Baxter Research Robot

  • Dell desktop
  • OS: Ubuntu 14.04
  • ROS Indigo
  • Rishabh Agarwal (
  • Ivan Penskiy (
Important documents and useful links:

Overview: This is a humanoid robot designed for research in human-safe robotic manufacturing and human-assistive robotics. It has two 7-axis arms, integrated cameras, sonar, torque sensors, and direct programming access via a standard ROS (Robot Operating System) interface. Baxter comes with both electronically controlled and vacuum grippers and a mobile pedestal to easily move the robot.

Important use reminders:
  • While this is designed as a human-safe robot, it is still a big robot that can do a lot of damage. Make sure the red emergency stop button is accessible at all times!!
Location: Engineering Annex Building 093, Room 0307 (Robot Room of RRL)

Reservation: Baxter must be reserved before use. The reservation is done using the NanoCenter reservation system.

You will be able to reserve the equipment personally only after being trained on it.

Training Procedure:

For the training on Baxter it is essential to be familiar with the following aspects:
  • Since the robot uses ROS as its framework, one should be used to working on ROS. For anyone starting on ROS it is recommended to go through the beginner tutorials of ROS Indigo for basic understanding. The tutorials could be found at the following link: ROS Tutorials 
  • Rethink robotics provides detailed instructions and tutorials for Baxter. Understanding the existing packages on Baxter would provide a strong base and understanding for further developments on Baxter. Therefore, anyone working on Baxter should take a look at their learning section: Baxter wiki
  • Before providing the permission for working on Baxter hardware, we require every individual to show a detailed simulation of Baxter on Gazebo or MoveIt. The simulation should provide one of Baxter's arm to move from one location to another and grab any object (for simplicity keep it a square box) and bring it back to the previous location of the arm. Tutorials for task are linked: MoveIt Tutorial and Gazebo tutorial

Workspace Setup:

Once you have completed the above steps and an account created on the computer, you need to create a workspace so ROS knows where your code is when you are working with Baxter.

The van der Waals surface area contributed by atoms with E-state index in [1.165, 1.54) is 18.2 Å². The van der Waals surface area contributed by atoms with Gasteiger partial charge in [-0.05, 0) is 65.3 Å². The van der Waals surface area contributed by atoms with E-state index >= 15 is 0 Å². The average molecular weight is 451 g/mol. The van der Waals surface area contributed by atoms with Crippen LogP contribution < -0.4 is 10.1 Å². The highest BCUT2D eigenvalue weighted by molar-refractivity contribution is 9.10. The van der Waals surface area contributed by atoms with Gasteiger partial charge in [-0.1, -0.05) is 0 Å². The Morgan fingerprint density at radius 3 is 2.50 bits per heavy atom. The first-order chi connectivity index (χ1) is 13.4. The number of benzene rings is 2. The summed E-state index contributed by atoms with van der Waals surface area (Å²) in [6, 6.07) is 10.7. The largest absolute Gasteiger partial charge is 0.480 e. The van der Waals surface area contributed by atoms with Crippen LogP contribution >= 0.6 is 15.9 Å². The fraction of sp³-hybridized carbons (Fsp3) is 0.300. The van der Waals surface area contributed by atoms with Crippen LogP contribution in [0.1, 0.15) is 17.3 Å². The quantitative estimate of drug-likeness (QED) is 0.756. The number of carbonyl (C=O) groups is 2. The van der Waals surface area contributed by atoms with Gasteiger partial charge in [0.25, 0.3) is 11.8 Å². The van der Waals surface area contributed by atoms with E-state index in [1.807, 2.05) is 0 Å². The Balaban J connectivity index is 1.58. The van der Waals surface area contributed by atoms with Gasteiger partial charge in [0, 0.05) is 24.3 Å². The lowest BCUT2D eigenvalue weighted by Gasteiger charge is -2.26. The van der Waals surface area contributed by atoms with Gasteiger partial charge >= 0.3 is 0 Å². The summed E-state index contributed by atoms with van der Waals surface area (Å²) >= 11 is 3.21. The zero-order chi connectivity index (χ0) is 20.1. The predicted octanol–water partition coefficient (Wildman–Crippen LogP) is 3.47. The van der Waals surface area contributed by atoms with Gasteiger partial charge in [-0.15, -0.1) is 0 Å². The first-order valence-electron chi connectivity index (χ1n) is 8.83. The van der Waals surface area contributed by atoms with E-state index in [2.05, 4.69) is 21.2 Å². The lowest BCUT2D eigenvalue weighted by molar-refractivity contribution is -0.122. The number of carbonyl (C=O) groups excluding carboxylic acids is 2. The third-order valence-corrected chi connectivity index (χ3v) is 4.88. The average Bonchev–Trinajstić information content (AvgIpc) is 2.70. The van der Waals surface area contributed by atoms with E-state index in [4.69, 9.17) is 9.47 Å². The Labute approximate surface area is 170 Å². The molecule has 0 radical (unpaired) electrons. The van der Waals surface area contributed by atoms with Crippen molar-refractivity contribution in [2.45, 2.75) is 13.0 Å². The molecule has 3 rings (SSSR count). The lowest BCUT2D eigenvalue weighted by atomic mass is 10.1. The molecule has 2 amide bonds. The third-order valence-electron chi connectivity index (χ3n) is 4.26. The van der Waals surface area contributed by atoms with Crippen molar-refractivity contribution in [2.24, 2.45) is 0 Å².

Take a look at the Rethink Robotics SDK wiki on setting up the workstation: Everything has already been set up on the machine except for the catkin workspace in your home directory where your packages will reside. To do this, first create a new directory somewhere in your home directory, just as in step 3 of the SDK directions:

cd ~

mkdir -p ros_ws/src

cd ros_ws

(ros_ws is just the default tutorial name, you can choose any preferred name). Then do an initial build after sourcing the ROS environment script.

source /opt/ros/baxter/install/setup.bash


Here, the setup.bash file in the Baxter workspace is used instead of the one mentioned in the tutorial, /opt/ros/indigo/setup.bash. This is so the Baxter SDK packages can reside in a separate workspace and be common to every user. By sourcing the Baxter workspace setup.bash, your workspace becomes an overlay of the system workspace ( and will see all of its packages as if they were in your own workspace. Note that if you ever completely clean out the generated build files in your own workspace, you need to source the Baxter setup.bash before rebuilding.

Finally, copy the script from the Baxter workspace which you will use in your daily work to communicate with Baxter.

cp /opt/ros/baxter/ .           

chown your_username_here

chmod u+x

(Note the . as the second argument of the cp command, assuming your current directory is ros_ws) And that’s it for setup. Now, whenever you want to run code that talks with Baxter you only have to do:

cd ~/ros_ws


You can now verify everything is working by starting at step 2 of the SDK Hello Baxter page here:

When adding code to your workspace, it is strongly encouraged that you keep your packages inside version-controlled repositories, either with git or mercurial. Your packages, as well as others from third-party sources, can then be maintained by the wstool utility provided by the ROS community. An overview is here: There is a good tutorial using the former name ‘rosws’ here: